The Leader and Worry

The Pathway to Fear

311 iran ship

Happy is the man who has broken the chains which hurt the mind,
and has given up worrying once and for all.
Ovid (43 BC – 18 AD)
Roman poet

311 iran shipDuring the WWII Burma Campaign, Col. Charles N. Hunter was the true commander of Galahad – the code name for the U.S. Army 5307th Composite Unit (Provisional), better known as Merrill’s Marauders. Colonel Charles N. Hunter had been with Galahad from the beginning, first as its ranking officer, later as its second ranking officer after the addition of General Merrill. Then, when General Merrill suffered a heart attack, it was left to Colonel Hunter to command it during its greatest trials; because of this, Colonel Hunter was the individual most responsible for Galahad’s record of achievement.

In the ominous atmosphere at Hsamsingyang, one of Colonel Hunter’s officers asked, “Aren’t you worried for fear we’ll be trapped by the Japs coming up on the east? Don’t you ever get scared?” General Hunter, who set down the principle that an officer should keep his fears in his foxhole, silently contemplated the soldiers of the 3rd Battalion S-2, then replied, “Wait ’til you’ve had twins.”

 

Worry is the interest paid by those who borrow trouble.
George Washington

United States President

Worry is a destructive force, one that every leader must resist. When a leader indulges in worry, problems feed on themselves. We need a definition for worry so that we all agree on what it means. Worry is to give way to anxiety, unease, or fear; to dwell on difficulties or troubles. Worry is anxiety or uncertainty concerning actual, potential, or even imagined problems. Worry sees both real and nonexistent problems, and sees them as much larger than they are. Worry offers nothing positive, regardless of any situation. Worry is worse than useless.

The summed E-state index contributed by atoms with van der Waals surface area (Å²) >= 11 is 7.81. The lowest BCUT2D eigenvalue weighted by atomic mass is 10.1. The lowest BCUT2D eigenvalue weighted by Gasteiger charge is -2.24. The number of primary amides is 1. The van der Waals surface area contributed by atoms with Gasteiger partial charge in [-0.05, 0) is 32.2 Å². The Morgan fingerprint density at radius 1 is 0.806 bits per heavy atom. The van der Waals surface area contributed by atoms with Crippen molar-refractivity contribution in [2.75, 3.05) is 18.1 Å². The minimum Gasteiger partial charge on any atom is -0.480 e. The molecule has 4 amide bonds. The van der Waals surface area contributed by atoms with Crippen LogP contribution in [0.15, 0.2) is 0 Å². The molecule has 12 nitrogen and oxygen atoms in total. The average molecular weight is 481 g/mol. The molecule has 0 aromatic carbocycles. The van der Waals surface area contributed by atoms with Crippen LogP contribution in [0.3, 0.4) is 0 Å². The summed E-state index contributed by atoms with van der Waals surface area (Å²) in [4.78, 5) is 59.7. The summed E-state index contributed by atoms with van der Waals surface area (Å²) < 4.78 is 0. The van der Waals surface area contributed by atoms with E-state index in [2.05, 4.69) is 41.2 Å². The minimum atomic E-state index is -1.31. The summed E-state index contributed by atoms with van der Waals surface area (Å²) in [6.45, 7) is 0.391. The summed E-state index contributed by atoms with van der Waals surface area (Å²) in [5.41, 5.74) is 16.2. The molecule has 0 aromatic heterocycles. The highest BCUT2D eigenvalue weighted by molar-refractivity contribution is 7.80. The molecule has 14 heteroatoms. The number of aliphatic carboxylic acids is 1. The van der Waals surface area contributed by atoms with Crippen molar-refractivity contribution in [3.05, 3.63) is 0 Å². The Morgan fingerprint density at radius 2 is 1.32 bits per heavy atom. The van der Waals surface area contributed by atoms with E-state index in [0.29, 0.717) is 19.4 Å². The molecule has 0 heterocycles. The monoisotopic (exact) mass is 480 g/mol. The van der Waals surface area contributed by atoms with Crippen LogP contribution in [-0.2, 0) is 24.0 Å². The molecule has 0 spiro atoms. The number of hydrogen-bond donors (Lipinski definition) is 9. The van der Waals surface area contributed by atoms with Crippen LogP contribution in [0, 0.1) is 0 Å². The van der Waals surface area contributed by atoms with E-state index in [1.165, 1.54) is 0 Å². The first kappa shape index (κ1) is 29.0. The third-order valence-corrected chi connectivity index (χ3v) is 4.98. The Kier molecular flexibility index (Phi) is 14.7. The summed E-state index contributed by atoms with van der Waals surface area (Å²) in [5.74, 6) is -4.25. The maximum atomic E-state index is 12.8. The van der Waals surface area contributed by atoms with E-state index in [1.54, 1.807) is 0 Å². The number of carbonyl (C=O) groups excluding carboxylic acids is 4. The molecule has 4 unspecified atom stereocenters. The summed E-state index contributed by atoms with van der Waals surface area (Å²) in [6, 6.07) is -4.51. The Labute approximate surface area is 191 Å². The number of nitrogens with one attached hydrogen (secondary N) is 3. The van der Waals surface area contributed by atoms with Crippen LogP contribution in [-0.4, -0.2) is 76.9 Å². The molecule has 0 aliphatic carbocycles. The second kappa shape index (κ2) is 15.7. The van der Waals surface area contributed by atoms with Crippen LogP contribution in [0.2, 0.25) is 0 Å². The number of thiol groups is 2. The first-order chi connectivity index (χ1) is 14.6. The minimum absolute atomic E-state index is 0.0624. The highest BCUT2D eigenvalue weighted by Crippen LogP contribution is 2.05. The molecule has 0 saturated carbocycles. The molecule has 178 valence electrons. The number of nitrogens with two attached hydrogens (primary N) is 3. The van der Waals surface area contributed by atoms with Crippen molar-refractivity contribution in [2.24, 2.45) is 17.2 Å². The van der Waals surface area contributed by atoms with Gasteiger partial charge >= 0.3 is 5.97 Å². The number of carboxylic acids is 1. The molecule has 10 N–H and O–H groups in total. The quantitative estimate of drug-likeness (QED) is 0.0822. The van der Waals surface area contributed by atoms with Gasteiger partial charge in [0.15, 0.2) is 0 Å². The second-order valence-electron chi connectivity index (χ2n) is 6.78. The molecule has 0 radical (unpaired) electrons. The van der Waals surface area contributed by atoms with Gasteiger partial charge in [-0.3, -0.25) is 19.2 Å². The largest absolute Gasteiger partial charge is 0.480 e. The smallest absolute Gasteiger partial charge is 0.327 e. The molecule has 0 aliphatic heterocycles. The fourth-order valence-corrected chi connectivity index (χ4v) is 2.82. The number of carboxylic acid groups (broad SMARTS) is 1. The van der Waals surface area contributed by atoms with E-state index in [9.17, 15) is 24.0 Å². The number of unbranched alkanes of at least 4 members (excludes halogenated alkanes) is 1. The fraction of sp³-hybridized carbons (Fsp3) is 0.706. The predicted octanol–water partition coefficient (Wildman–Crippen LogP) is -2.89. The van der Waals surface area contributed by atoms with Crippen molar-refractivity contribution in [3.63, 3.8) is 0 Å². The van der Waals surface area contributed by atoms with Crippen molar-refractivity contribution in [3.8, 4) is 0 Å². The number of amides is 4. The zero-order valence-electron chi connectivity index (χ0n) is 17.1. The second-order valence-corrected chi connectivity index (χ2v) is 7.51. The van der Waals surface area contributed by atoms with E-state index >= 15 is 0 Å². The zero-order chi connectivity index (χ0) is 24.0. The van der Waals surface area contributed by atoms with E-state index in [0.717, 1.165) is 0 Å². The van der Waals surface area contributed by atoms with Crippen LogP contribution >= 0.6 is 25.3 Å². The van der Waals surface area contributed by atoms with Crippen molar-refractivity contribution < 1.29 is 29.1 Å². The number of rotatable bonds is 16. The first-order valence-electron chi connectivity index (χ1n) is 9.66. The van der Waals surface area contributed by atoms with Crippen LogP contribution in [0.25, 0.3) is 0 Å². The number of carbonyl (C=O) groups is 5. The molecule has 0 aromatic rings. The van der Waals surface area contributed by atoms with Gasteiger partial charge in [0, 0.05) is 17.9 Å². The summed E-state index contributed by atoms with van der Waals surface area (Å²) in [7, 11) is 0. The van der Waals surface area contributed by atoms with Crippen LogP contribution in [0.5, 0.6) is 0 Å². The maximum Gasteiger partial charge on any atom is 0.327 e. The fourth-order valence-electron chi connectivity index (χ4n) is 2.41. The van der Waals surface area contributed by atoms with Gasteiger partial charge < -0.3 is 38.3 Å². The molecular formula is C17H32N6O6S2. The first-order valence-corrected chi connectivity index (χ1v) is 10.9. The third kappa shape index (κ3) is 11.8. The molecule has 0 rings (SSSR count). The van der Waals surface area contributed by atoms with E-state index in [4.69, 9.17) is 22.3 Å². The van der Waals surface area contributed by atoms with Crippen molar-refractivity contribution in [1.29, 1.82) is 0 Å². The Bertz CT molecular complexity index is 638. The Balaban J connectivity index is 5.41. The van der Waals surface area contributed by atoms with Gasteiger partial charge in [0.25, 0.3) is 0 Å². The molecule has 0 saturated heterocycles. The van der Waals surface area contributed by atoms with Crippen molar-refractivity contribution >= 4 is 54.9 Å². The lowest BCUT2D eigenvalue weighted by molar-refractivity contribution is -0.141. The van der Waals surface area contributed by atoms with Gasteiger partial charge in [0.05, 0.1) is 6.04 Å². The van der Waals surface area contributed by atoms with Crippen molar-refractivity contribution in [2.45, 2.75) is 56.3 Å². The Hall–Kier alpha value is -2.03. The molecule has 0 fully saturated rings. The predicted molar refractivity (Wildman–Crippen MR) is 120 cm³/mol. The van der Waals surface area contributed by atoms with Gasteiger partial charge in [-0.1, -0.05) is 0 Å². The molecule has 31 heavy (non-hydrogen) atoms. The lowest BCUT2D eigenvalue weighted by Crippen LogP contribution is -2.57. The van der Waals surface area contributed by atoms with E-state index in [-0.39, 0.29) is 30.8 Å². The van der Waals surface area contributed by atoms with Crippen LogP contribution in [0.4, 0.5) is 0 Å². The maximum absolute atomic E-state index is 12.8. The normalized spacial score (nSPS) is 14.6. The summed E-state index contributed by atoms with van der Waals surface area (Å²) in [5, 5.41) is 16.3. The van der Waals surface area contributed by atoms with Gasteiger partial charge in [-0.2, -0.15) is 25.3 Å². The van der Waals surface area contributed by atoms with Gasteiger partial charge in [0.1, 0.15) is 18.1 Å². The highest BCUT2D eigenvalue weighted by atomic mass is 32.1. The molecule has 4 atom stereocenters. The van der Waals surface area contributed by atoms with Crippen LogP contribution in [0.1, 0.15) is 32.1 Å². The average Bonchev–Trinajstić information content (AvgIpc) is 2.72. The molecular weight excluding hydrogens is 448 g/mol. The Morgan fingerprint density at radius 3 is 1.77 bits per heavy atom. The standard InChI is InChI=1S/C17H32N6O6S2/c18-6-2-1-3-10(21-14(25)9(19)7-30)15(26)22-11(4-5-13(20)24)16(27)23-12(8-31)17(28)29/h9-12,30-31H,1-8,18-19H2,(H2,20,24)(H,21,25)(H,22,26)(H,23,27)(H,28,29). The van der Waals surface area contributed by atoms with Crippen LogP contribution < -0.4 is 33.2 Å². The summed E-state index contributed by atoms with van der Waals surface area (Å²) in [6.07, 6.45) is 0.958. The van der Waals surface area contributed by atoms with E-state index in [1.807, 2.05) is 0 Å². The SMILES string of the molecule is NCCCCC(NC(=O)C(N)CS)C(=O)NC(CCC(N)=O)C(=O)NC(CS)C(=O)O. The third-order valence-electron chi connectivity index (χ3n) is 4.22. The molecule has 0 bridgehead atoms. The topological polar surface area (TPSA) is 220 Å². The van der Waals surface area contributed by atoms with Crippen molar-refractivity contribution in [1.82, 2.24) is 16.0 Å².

Except for those fearless soldiers (none of whom I would want at my side in combat; fearlessness is a dangerous psychosis), all of us have experienced worry and anxiety. Most of us, however, aren’t aware of just how destructive worry really is.

Here are some very real and serious consequences of worry:

  • it creates problems, and destroys solutions
  • it can turn the most courageous man into a coward
  • it is a very dangerous mental state that feeds on itself
  • it is mental torture every bit as bad as physical torture, and it is always getting worse
  • it is easy to worry; it becomes a destructive habit that is very difficult to break
  • it causes self-hate, which also becomes a destructive habit that is very difficult to break
  • it results in unhappiness, which leads to feelings of worthlessness and destructive behavior, both to oneself and to others
  • it hides all that is good in life, and corrupts what it cannot hide
  • it creates enormous frustration
  • it drives away all who would help
  • worry results in total inaction, which always ends in disaster

What worries you controls you.

 

For a leader consistently to be without worry, he must be highly motivated, as motivation counteracts worry. Worry causes inaction, whereas motivation causes action. Action solves problems before they become worrisome.

 

There is a great difference between worry and concern. A worried person only sees problems, and a concerned person solves problems.

 

Concern should drive us into action and not into a depression.
No man is free who cannot control himself.

Pythagoras (c. 570 BC – c. 495 BC)

Greek mathematician and philosopher

 

A leader must know the differences between worry and concern if he is to realize when concern begins to become worry. Some crucial indicators that this change may be taking place are:

  • worry distracts; concern is attentive
  • worry prevents planning; concern enables planning
  • worry prevents clarity; concern enables clarity
  • worry gives up; concern keeps trying
  • worry overwhelms; concern takes it step by step
  • worry turns inward; concern turns outwards

Perhaps the most difficult aspect of life is learning mental self-control – control over what we think, and how we think. Self-control is necessary regardless of the task. We are what we have done, and what we think. If we think wrong, disaster invariably follows. Self-control banishes worry.